- You must recruit constantly and surround yourself with ideal team players. People who are humble, hungry and smart.
- Find or hire a personal mentor.
- You must never be afraid to fail.
- You must understand work life balance and live in a holistic manner.
I believe that all entrepreneurs truly know when it’s the right time to start a company. Typically, this occurs when her confidence and passion are on equal par.
Selecting a strong mentor is also a key to success. And although I am a female founder, my mentor and advocate is currently a man. Yet I do think that more women need to come forward and form a network to support each other; to share struggles and successes and provide mentorship to other young women in tech. We need to create an environment for growth and development.
Q: How has your previous employment/educational background helped you create your own company?
I learned by way of example during my time working at HP. Creating and bringing new products to market, understanding product market fit, and the importance of customer success and satisfaction. HP’s number one mission was customer satisfaction. It’s no surprise that it is the same for MMIS.
I often use the analogy of dating and marriage when describing how we build our customer relationships.
First, there is interest and intrigue when a potential customer contacts us to inquire about MediSpend. Then the meeting and the “get-to-know-you” period begins. We learn about the customer’s company and the employees. We move at the customer’s pace.
Like a marriage there will be ups and downs, challenges from the outside foreces like the market, regulatory changes as well as internal company changes. It truly is like a marriage, and we work together with our customer to solve problems and provide solutions every step of the way.
Q: What are some of the biggest challenges you’ve faced as a women in tech and how have you overcome these challenges?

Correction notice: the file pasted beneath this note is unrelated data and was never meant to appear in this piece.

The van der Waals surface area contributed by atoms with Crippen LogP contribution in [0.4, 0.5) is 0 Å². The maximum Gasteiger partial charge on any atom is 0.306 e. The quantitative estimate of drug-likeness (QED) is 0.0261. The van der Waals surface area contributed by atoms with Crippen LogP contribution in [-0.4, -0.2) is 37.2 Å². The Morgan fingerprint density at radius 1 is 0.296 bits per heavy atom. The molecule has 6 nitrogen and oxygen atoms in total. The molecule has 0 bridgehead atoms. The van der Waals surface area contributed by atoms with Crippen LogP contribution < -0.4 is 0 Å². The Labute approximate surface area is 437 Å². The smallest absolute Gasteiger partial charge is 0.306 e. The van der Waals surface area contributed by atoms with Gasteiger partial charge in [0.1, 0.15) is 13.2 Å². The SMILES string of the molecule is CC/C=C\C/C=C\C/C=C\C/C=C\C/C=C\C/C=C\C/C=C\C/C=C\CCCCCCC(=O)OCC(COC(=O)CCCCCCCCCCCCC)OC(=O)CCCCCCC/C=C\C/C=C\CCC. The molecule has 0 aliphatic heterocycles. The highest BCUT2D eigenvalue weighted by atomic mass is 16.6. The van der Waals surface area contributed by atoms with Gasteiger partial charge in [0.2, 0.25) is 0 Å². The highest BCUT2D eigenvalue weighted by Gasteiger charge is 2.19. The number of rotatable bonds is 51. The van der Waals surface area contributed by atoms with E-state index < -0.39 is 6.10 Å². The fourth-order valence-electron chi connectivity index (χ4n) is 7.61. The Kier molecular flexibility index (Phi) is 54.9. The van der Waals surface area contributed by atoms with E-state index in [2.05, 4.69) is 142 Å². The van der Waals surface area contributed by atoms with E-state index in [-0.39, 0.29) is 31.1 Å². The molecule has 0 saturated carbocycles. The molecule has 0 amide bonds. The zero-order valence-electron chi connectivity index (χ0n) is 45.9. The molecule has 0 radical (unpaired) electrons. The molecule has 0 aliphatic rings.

From the time I started working at HP when I was 22, I was always a minority. I was one of 2 women in the entire sales force for my division, and men continued to outpace women in promotions and opportunities. I feel a similar disparity as the founder of a tech company.
The challenges female founders face today are typically gender bias in a variety of situations. But let’s be fair about bias in general, everyone brings bias to a situation. The biases we’ve grown up with as children or young adults, even if we are aware of them, are always present even if we don’t recognize them.
For me, I have to be acutely aware of my own biases and those around me who are not aware of there own. I’m surrounded by men on my board and leadership team. But our customer base are mostly women compliance officers (approximately 80%) and on compliance teams. The IT teams and C-suite positions are approximately 95% male.
I think the biggest challenge I have faced in these situations is dealing with individuals who have a preconceived notion of a woman’s role in tech and as a CEO. Specifically, when individuals meet me, they immediately see me as someone who is “non-technical” or “sales and marketing focused.”
Overcoming the challenges has taken time. Yet it’s about educating people as specific situations arise. Learning how to respect each other at high levels in the organization can be challenging for men, as women are now penetrating the C-suite and boards. The dynamics are changing.
Q: What is the most important lesson you’ve learned in your career as woman in tech?
Well, there are 3 lessons:
The first is to believe in yourself and in your idea. Don’t let anyone tell you it can’t work or it can’t be done.
The second is to never, ever settle.
The third is to surround yourself with great people.